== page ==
Wednesday, June 18, 2008

I Think I'll Go For a Walk Outside Now

Marie and I met in eighth grade when we were among the last 5 contestants in an academic decathlon for girls a a local high school. She had the audacity to beat me. I was highly frustrated when I learned that she and I would be attending the same preparatory school; I imagined her as my nemesis for the next four years. As I was leaving the auditorium that morning with my dad, I groused about this new person who was going to enter my life. "She's going to become your best friend," he said to me calmly and in a very uncharacteristicly clairvoyant way.

On the first day of school I happily noted that Marie was not in my home room nor in any of my classes. About a month into the school year I went to Glee Club auditions and there she was. I was warming up with "I am 16 Going on 17" from The Sound of Music. "That is nauseating," Marie said from her chair. I gave her a stare. But then she explained herself. She liked my voice. My icy walls began to melt and over the next few weeks my own little personal Ice Age was over. Before our first semester of high school ended, Marie and I were inseparable. Sure I would always resent that she would get a higher grade on the essay she wrote in homeroom than I would receive for the one I spent days toiling over, but she was the sister I never had and I loved her from the top of my head to the tips of my toes. And I still do.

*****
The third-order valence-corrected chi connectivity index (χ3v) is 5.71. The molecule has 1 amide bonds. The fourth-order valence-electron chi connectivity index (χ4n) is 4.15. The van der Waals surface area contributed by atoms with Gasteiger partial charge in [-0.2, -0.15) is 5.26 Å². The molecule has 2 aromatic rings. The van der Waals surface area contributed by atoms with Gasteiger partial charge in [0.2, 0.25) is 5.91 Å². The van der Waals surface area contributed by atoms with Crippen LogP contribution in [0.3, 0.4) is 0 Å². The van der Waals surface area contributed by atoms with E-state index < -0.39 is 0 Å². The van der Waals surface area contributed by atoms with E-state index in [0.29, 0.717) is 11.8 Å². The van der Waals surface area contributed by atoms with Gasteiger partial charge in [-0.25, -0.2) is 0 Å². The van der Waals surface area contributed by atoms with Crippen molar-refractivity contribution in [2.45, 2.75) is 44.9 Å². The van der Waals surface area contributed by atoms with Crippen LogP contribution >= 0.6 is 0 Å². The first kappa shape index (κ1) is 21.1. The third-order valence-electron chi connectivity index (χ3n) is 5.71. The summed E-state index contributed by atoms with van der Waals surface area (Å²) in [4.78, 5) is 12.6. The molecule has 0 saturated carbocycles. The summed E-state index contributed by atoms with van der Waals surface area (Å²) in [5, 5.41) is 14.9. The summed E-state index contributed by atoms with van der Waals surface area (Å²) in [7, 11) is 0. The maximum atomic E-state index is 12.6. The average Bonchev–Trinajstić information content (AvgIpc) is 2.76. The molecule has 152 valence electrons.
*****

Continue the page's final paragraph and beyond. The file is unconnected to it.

The day after Marie arrived here in NC we sat out on my patio and shared openly about the life decisions facing each of us: which was the path to happiness and acceptance of ourselves? We helped each other slash through the Catholic guilt, mental machetes in hand and we wrestled the whips out of each other's hands. We talked about the biblical passage on the proprietor who gives his works various sums to invest in his absence and how that passage had affected us both. We had each been given so many talents and felt so impelled to use them fully. I reminded her about Sister Michaelann, the nun who had been our Student Council moderator thought our four years of high school.

"Marie, if she was here with us what would she say? She'd be so proud of us. She'd make us see everything we accomplished and reassure us that we have nothing left to prove. She'd make us see that here we are still together -- the best of friends -- after all these years."

I longed for Sister Michaelann in that moment because she was amazingly intelligent with profound insight and an extraordinary eloquence. She would know what to say. She would tell us that we had already used our talents wisely and amply. She would take those whips away. But Sister Michaelann died years ago so Marie and I would have to do it for each other.

In Marie's presence, my whip has been put away, I have rediscovered laughter, and I feel like I am sitting in the lap of love.